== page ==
Mellifont Abbey – Ireland
If you close your eyes and stand very still…you just might hear them. Between the wind whispering through the trees and the gurgling voice of the nearby River Mattock, it’s sometimes possible to make out the voices. Low voices murmuring prayers and supplication to God. Their soft chants echo over the ancient stones and bring us back to 1142. Here in the picturesque hills near Drogheda in County Louth stands the ruins of Mellifont Abbey, the first Cistercian abbey in Ireland.
Worship in Ireland
Those of the Cistercian order are often called White Monks, in reference to the color of the cuccula or white choir robe worn by the Cistercians over their habits – as opposed to the black cucculas worn by the Benedictine monks. The keynote of Cistercian life was a return to literal observance of the Rule of St. Benedict which emphasized peace (pax) as well as prayer and work (ora et labora). The Cistercian monks tried to replicate monastic life exactly as it had been in St. Benedict’s time. The most striking feature in the reform was the return to manual labor, especially working in the fields, a special characteristic of Cistercian life.
The fields around Mellifont Abbey certainly would have been fertile ground for growing the food necessary to feed the 100 monks and 300 lay brothers living there during the late 1100’s. While the history of the abbey was mostly a peaceful one, William of Orange used Mellifont Abbey House as his headquarters during the Battle of the Boyne in 1690.
Nooks and Crannies
Wandering through the ruins, it’s fun to peer inside the many hiding places and wonder what might be hidden there. The deep crypt, walled tunnels and hidden nooks in the chapter house excite the imagination and remind us of a history so long ago.
Not much remains of the original structure, except the lavabo where the monks washed their hands before prayers and the chapter house, but it’s possible to trace the original ground plan. The original Romanesque arches are still intact and the detailed carvings are impressive.
Mellifont Abbey is a beautiful place for quiet contemplation and as part of the day of exploration. The Visitors Center is open 10-6pm from May 28th- September 2 and is located 10km north-west of Drogheda off the R168 (Drogheda-Collon Road). This area just north of Dublin is rich with history and lends itself well for a wonderful day trip by car. For another interesting stop along The Valley of The Kings, see Hill of Tara – A Magical Place Photo Essay.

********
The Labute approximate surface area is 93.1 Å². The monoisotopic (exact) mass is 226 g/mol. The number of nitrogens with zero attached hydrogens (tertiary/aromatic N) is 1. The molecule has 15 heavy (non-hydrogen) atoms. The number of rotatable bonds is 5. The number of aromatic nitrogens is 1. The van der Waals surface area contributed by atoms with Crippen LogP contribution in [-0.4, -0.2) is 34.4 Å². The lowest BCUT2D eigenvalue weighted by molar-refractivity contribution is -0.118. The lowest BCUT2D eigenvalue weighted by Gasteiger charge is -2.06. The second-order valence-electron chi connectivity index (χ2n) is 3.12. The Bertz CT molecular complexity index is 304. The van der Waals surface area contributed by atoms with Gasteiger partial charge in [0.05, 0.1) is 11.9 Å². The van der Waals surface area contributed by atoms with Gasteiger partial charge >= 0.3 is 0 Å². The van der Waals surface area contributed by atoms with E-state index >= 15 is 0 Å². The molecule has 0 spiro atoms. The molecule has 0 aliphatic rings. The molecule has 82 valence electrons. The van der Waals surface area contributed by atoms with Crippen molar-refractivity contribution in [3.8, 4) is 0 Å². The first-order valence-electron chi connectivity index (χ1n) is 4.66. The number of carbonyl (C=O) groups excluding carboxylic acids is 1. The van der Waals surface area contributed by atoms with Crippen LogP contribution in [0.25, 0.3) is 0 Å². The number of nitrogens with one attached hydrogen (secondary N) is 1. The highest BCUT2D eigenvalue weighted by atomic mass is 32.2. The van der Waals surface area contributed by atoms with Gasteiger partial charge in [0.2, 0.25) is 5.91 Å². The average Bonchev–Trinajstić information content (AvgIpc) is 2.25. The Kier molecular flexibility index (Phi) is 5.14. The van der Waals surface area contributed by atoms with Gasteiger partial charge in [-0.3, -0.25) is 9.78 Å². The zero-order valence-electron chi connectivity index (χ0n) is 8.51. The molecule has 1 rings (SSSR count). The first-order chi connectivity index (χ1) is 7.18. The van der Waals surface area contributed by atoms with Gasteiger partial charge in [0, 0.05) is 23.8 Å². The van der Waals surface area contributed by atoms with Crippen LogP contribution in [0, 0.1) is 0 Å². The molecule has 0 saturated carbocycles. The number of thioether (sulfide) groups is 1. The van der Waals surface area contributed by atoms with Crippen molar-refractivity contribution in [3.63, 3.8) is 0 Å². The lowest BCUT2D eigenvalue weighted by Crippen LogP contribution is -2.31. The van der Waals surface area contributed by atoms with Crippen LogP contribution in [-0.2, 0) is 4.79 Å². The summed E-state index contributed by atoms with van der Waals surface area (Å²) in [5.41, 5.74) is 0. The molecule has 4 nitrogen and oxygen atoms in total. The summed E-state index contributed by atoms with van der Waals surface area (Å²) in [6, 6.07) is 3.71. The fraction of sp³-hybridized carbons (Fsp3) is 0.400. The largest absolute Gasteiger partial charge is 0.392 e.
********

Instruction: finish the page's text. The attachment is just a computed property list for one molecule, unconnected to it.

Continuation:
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I love how you described Mellifont Abbey and gave us a sense of the place. I, too, would enjoy peering into the hiding places and wondering what had been there. Beautiful.
Thanks Donna! Sometimes it’s really fun to visit these ancient sites and just try to get your mind around the history…so very old, but so beautiful. Thanks for stopping by!
This just got added to my list of mystical places to visit in Ireland- I’d not heard of it before. I’ve had some pretty wacky experiences at other holy sites there. We once tried to find the Hill of Tara pre GPS and Internet days and failed miserably. Will have to try again,
LOL! We know what you mean – we tried to find this place on our last visit 3 different times and our GPS told us a different way each time! We finally got so frustrated we went to another ruins site. But this time, no problem at all. Maybe the GPS gods were looking out for us! 🙂
I know that when the time comes for me to visit Ireland and Mellifont Abbey, I will reread your post and wander the site imagining the monks amongst the ruins.
I know you’ll love it! Ireland is really a magical place to visit – thanks for stopping by!
Mellifont Abbey looks an amazing place to visit.
Such a peaceful spot – and like most of the ruins in Ireland, you can just go and wander all day at no cost. A fun way to explore history!
This post is so beautifully written. You’re right that the voices of the past can be heard in these places when we listen closely.
Thanks Betsy! That’s something we really love about Ireland, the history is so much a part of the place, everywhere you look. Being from a young country like the Us, sometimes it’s hard to get my mind around just how old things really are here. Thanks for stopping by! 🙂
What incredible stonework. I loved your photos!
Thanks so much Irene! We were fortunate to have a few hours of sunny weather (you know Ireland) so we ran out and did some exploring in the sunshine, lol!
Hoping to go to Ireland soon. Thanks for some more inspiration!
Thanks for stopping by! Ireland is now one of our very favorite places…so green and historic…and the food is yummy! 🙂 I’m sure you would love it!
I enjoyed this visit to Mellifont Abbey with you. I’ll check it out next time I’m in Dublin. FYI, I just blogged about another old Abbey in England that you might enjoy, http://travelswithcarole.blogspot.com/2015/04/sights-to-see-fountains-abbey-england.html
Thanks Carole! I will definitely take a look – I just LOVE the old abbeys and the history around them. Thanks for stopping by and enjoy yourself next time in Dublin! 🙂
I just love visiting these type of places when traveling. Absorbing the history and culture is an important part of the journey. Thanks of sharing the history of the Mellifont Abbey hope to visit it someday.
It’s definitely worth a visit! So incredibly peaceful and beautiful… 🙂
With your wonderful description you carried us back hundreds of years, it felt like we were right there with the monks. Thank you for sharing.
Thanks for stopping by! I just LOVE exploring these ancient places 🙂
I’ve only been to Ireland once, and visiting castles (and ruins of castles) was on my must-do list. And it looks like you had similar weather!)
Jane, we have been SO lucky with the weather – I was worried about the rain, but it’s been beautiful! Thanks for stopping by! 🙂